- References -- specific Biblical verses cited in the sermon.
- Tone -- neutral, warn or commend.

-> Strategy #3. Repackage content and cross promotion

As a member of the Christianity Today series of websites and publications, Whitehead and his team used several techniques to repackage the existing content for use on their own site, as well as promoting content in other locations:

o A section in the quarterly print publication Leadership Journal
o Creating text transcripts and MP3 audio sermons for from a Christianity Today monthly CD sermon series
o A new spin-off site called that sells videos, PowerPoint slides and other multimedia features to augment sermons

Although a separate site with a pay-per-download pricing structure, had been fully integrated with, so users searching for an illustration saw results for video and multimedia materials that matched the same criteria offered at members received a 20% discount on materials purchased at

-> Strategy #4. Incorporate Web 2.0 features

Like others, Whitehead was interested in Web 2.0 -- but only those features that fit with their business model. Because of the site’s focus on the best sermon resources from nationally renowned preachers, the editorial team still solicited most of the content that’s added to the site, rather than throwing the gates open to user-generated content.

Instead, they added two features letting users:
o Rate and review illustrations
o Sort results by popularity

Whitehead also added a blog so they could deliver information faster than possible through their weekly email newsletter and save users a step when searching for relevant time-sensitive content.

-> Strategy #5. Lift annual subscriptions with add-ons

To convert visitors to subscribers -- and encourage them to choose an annual subscription instead of a monthly one -- Whitehead’s team created a package of free gifts worth more than the $79.95 annual subscription rate.

The premium package offered $104 worth of free content and products from’s sister sites, including:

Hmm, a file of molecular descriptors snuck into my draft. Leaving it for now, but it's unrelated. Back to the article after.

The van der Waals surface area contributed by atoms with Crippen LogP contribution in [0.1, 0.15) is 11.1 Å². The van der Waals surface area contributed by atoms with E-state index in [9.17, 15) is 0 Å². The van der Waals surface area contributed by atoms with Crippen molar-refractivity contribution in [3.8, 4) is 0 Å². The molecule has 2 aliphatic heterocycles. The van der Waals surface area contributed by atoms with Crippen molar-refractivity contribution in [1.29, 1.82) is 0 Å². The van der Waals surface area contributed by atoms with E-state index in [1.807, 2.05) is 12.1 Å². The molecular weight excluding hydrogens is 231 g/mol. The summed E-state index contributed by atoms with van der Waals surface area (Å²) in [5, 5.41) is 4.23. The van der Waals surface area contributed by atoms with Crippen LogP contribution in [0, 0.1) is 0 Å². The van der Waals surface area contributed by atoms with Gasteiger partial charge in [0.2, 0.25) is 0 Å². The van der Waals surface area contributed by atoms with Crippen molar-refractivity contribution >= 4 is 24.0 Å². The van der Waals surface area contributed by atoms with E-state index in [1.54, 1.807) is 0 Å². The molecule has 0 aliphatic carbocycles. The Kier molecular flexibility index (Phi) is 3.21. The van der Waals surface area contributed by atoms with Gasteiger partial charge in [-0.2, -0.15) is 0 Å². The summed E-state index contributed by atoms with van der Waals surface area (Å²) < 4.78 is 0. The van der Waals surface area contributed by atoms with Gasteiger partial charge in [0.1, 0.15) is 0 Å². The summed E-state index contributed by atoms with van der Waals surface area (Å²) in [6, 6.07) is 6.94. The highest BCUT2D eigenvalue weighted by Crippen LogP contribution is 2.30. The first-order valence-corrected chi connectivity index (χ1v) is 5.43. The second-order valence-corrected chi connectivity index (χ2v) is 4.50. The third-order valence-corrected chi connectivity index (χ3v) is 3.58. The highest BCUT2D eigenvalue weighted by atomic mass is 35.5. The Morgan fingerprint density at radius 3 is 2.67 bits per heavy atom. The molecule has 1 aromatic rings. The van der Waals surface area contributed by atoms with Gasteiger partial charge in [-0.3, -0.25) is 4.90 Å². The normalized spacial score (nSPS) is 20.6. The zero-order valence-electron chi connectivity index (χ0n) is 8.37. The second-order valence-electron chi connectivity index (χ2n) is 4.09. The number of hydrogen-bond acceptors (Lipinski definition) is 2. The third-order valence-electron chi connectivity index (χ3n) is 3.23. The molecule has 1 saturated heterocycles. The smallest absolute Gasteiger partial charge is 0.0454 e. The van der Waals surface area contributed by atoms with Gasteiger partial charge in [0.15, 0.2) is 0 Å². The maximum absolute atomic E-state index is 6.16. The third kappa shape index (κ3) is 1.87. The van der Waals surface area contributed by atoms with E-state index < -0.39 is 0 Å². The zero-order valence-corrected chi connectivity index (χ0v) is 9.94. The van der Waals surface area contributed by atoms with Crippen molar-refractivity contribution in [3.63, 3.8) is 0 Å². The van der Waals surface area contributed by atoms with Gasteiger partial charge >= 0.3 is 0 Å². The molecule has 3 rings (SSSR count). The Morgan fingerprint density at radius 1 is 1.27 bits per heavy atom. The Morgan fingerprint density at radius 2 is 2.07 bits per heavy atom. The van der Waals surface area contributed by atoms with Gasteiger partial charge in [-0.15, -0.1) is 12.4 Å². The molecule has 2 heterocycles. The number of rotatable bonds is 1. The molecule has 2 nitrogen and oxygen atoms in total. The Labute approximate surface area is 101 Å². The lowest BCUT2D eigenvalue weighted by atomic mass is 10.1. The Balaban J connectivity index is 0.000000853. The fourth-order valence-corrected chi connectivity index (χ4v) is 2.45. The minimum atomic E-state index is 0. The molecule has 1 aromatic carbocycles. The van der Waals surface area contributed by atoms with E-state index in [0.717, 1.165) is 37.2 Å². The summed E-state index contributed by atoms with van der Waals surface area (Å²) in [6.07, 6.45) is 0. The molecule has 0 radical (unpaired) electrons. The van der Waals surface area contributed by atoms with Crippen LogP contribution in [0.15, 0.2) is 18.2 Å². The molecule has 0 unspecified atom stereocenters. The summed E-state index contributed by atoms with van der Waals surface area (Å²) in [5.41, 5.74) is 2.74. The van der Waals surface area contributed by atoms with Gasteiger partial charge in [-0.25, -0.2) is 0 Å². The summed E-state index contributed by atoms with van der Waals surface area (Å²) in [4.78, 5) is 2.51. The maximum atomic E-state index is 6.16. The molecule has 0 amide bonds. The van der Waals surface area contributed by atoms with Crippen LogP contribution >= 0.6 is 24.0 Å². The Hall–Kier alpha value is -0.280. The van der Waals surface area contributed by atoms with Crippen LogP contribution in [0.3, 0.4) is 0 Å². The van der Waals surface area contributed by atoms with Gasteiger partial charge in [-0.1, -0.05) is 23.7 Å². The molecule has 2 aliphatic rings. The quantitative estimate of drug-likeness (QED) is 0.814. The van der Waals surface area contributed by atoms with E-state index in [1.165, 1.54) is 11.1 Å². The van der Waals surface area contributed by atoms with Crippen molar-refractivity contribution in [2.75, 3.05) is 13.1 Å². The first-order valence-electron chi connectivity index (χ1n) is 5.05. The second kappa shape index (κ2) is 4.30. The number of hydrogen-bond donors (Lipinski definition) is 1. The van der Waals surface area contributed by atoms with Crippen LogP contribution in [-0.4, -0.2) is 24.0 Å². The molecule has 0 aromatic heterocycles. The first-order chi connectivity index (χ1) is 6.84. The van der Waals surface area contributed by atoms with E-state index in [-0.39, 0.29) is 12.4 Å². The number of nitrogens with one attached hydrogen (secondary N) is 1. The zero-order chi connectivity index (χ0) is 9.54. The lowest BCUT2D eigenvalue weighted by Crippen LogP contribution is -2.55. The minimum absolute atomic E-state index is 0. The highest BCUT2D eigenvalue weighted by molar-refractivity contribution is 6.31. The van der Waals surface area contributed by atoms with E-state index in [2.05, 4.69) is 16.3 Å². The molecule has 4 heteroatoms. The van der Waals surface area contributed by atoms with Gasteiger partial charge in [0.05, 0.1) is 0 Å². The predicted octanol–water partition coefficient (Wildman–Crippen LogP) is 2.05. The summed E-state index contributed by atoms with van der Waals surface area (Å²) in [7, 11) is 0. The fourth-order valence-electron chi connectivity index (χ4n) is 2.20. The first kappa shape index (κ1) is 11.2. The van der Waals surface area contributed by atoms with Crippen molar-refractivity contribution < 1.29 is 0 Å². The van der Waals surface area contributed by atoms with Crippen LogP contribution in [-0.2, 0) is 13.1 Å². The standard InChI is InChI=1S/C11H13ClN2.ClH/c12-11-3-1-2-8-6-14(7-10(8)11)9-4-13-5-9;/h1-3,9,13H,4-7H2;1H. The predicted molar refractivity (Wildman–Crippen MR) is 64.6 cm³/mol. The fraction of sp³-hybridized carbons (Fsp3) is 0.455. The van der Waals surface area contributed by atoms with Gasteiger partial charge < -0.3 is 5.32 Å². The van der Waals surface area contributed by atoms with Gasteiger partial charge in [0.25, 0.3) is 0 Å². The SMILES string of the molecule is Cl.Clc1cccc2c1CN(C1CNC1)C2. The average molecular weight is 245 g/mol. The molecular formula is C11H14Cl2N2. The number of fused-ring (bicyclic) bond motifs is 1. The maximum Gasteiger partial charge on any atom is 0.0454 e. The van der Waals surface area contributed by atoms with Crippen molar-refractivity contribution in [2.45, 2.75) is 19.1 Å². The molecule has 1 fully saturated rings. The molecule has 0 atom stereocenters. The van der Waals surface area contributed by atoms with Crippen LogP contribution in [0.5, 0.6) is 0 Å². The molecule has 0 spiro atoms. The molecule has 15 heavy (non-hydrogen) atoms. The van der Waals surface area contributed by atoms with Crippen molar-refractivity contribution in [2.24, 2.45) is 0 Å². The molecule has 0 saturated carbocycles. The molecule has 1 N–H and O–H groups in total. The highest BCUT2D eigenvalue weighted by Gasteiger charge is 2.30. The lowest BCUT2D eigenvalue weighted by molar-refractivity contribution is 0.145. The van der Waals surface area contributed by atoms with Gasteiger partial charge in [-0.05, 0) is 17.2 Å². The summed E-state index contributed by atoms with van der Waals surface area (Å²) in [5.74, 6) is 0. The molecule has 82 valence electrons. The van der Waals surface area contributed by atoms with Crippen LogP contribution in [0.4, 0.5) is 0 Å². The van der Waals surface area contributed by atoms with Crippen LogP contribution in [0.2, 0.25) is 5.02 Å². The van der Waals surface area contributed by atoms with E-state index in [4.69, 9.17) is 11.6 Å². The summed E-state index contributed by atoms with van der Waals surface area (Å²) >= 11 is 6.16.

o $25 gift certificate to
o $25 gift certificate to
o $25 gift certificate to
o Three months of free access to


The site relaunch is working great. In fact, Whitehead and his team have boosted the number of subscribers 18.8%, even after raising the annual subscription price from $49.95 to $79.95. “That growth is attributable to higher renewals and listening to our audience to give them the new features and content they wanted.”

Since the relaunch, they're getting 85% renewal rates from annual subscribers.

The extra features have already attracted quite an audience: In April 2007, new features accounted for 70% of the top 10 pages viewed on

As a result of the cross-promotion and 20% discount on materials purchased at, 35% of's orders come from members.

The blog is allowing Whitehead and his team to react to current events in a more timely fashion. For example, immediately after the April shootings at Virginia Tech, editors put up illustrations to help pastors address the situation in their sermons the following Sunday.

Offering a large premium package for annual subscribers has been a big success in terms of convicing users to choose the annual option. The vast majority (88%) of subscribers choose the annual option, with only 12% of's revenues coming from monthly subscriptions.

Useful links related to this article

Creative samples from

Past Sherpa article: - The Story of a Profitable Subscription Site:

Christianity Today:

Faith Visuals:

See Also: